UNIX Power Tools

UNIX Power ToolsSearch this book
Previous: 8.6 Output Command-Line Arguments Chapter 8
How the Shell Interprets What You Type
Next: 8.8 A Directory for Commands You Shouldn't Run

8.7 Setting Your Search Path

Your search path (6.4, 6.5) controls what directories - and in what order - the shell searches for external (1.10) commands. You can set a search path that takes effect every time you log in by editing your shell setup file (2.2). You might also want to change the path temporarily.

8.7.1 Setting Path in Shell Setup Files

To change the "default" search path used every time you log in, edit the PATH=... line in your .profile file or the set path=(...) line in your .cshrc or .login file.

Add the absolute pathname (14.2) of the directory to the path. You have a choice:

CAUTION: Installing your own version of standard system commands (like ls or rm) at the front of your path has a serious consequence. Many system programs and shell scripts will call a program like ls and expect it to work just like the default system version of that program. If you install a version at the front of your search path that behaves differently, that can cause serious problems for an unsuspecting program. For example, you might install a version of rm that writes messages to standard output like "Do you want to remove this file?" and reads your answer from standard input. The standard system rm command won't prompt if its standard input isn't a terminal. If your custom rm doesn't work the same way as the system rm, other programs that call rm can mysteriously lock up while they wait (forever) for your private rm to get an answer to its prompt. If you want to replace a system command, it's better to give your version a different name.

When you log in, as your shell starts, before your setup files are read, your system probably has already set a default search path for you. Your system administrator can change that path. If your system has a default path, you should think about using it as part of your path - ask your administrator. To do that, include the variable $PATH or $path as you set your path. For example, to add your bin directory at the end of the system path, use one of the following lines: [4]

[4] There's a small problem with this if you set your path in your .cshrc or ksh ENV file. Each time you start a subshell (38.4), your bin directory will be added to the path again. That won't cause any errors but it will make the path longer than it needs to be. If you want to work around this, use an environment variable like ENV_SET (2.7) as a flag - and set the path only if ENV_SET isn't set.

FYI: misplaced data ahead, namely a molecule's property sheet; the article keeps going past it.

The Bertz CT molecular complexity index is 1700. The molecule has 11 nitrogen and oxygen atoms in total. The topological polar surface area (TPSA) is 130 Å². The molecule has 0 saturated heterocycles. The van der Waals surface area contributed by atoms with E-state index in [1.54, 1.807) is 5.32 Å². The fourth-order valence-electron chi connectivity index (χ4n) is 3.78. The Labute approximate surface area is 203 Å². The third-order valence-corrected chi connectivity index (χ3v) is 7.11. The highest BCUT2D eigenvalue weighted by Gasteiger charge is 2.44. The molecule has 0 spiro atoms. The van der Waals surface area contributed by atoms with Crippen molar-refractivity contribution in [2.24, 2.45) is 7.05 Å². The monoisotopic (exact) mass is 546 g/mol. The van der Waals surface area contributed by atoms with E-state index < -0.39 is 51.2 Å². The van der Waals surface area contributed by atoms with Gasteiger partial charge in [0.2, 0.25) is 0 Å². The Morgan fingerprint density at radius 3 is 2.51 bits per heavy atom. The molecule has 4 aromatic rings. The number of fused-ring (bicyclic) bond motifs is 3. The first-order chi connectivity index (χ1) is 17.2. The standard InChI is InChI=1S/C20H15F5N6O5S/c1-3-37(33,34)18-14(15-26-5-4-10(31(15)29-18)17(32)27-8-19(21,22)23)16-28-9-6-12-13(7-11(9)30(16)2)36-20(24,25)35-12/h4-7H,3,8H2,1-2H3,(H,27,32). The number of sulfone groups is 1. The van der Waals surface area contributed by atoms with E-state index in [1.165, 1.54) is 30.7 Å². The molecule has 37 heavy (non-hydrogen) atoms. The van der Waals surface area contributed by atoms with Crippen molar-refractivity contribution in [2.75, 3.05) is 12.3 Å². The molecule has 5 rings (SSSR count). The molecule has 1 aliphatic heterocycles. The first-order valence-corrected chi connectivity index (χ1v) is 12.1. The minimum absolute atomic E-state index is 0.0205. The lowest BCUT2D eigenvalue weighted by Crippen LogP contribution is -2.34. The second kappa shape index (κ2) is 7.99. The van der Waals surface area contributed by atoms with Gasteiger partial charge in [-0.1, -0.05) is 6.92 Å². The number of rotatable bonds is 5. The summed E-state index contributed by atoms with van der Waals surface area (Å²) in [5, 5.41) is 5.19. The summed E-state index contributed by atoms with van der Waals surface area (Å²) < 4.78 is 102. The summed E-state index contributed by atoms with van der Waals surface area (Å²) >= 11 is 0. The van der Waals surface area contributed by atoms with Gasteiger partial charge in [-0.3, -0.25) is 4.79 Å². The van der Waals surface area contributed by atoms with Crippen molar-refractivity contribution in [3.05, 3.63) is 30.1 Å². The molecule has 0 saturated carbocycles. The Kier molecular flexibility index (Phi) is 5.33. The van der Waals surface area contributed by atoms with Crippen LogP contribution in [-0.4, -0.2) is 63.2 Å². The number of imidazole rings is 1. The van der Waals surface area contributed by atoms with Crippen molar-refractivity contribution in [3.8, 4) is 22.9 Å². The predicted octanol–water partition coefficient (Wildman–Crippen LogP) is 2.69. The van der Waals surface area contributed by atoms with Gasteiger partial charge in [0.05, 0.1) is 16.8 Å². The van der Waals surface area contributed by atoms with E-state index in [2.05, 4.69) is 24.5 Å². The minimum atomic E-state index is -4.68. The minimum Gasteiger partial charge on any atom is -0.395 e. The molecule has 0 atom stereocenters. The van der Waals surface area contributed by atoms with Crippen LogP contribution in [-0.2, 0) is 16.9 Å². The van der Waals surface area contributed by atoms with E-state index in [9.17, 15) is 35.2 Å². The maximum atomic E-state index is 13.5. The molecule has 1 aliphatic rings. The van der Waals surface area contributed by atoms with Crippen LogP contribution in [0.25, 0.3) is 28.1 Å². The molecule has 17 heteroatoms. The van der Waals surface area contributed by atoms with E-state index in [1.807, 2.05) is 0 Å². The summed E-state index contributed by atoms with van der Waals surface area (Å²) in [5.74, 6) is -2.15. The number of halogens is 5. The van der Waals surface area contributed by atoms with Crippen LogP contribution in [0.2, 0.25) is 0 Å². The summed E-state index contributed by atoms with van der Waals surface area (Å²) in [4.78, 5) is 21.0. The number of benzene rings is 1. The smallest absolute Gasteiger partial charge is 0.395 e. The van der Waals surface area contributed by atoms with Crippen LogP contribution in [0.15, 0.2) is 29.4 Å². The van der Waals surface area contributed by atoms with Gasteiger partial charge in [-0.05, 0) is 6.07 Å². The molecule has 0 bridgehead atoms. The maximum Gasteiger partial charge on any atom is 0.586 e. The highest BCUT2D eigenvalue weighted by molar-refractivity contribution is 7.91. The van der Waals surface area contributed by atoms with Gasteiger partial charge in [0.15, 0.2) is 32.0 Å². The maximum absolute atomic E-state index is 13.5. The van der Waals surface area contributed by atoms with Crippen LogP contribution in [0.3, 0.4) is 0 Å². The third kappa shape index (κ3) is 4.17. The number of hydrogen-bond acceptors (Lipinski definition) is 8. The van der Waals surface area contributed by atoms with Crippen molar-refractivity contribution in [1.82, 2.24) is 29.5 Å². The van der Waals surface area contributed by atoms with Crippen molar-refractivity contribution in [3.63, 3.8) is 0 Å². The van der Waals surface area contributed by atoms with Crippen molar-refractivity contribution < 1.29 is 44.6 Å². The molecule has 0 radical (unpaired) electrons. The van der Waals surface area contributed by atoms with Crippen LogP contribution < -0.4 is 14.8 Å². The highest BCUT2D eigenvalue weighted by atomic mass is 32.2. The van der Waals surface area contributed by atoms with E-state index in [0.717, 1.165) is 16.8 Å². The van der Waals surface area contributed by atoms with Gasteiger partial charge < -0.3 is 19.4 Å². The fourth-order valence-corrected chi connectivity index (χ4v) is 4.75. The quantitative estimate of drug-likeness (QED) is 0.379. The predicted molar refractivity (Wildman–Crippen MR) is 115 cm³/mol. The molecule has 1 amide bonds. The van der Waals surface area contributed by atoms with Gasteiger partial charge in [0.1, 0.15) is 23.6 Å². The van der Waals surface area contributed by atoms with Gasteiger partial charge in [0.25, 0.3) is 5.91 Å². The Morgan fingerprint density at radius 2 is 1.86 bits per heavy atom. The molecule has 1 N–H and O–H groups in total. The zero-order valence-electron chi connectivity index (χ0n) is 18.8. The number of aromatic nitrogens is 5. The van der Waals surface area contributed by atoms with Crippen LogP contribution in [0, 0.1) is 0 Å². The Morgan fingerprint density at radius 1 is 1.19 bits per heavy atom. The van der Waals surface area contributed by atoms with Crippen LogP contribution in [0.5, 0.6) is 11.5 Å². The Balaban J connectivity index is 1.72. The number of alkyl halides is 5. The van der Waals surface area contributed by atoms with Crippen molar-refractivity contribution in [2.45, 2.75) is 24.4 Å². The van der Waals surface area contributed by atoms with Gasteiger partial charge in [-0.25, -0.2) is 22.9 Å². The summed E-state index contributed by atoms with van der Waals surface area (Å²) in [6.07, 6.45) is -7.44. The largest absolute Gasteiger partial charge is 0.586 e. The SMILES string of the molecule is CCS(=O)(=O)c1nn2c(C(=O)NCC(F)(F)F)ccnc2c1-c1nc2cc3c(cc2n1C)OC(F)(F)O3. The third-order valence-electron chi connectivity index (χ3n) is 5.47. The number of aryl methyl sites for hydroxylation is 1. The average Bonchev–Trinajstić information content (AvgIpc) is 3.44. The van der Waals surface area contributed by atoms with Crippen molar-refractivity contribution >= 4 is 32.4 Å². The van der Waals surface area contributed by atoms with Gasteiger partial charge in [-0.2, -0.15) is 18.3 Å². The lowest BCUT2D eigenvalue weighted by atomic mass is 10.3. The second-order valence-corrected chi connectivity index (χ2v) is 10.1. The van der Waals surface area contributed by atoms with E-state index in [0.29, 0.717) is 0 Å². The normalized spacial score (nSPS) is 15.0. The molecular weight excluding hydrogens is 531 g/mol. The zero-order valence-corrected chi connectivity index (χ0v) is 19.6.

set path=($path ~/bin)                 C shell

PATH=$PATH:$HOME/bin                   Bourne shell

For Bourne-type shells, load the updated PATH by typing a command like:

$ . .profile

For the C shell, type one of these commands, depending on which file you changed:

% source .cshrc
% source .login

8.7.2 Changing Path on the Command Line

As you work, you might need to add a directory to your path temporarily. For example, when I develop new versions of existing programs, I put them in a separate directory named something like alpha-test. I don't usually want to run the alpha-test commands - but when I do, I add the alpha-test directory to the front of my path temporarily. (It's handy to set the new path in a subshell (38.4) so it won't change the path in my other shell.) Use the same path setting command you'd use in a shell setup file:

% set path=(~/xxx/alpha-test $path)      C shell

$ PATH=$HOME/xxx/alpha-test:$PATH        Bourne shell
$ export PATH

Article 8.8 shows another way to change your path: command-by-command instead of directory-by-directory.

- JP

Previous: 8.6 Output Command-Line Arguments UNIX Power ToolsNext: 8.8 A Directory for Commands You Shouldn't Run
8.6 Output Command-Line Arguments Book Index8.8 A Directory for Commands You Shouldn't Run

The UNIX CD Bookshelf NavigationThe UNIX CD BookshelfUNIX Power ToolsUNIX in a NutshellLearning the vi Editorsed & awkLearning the Korn ShellLearning the UNIX Operating System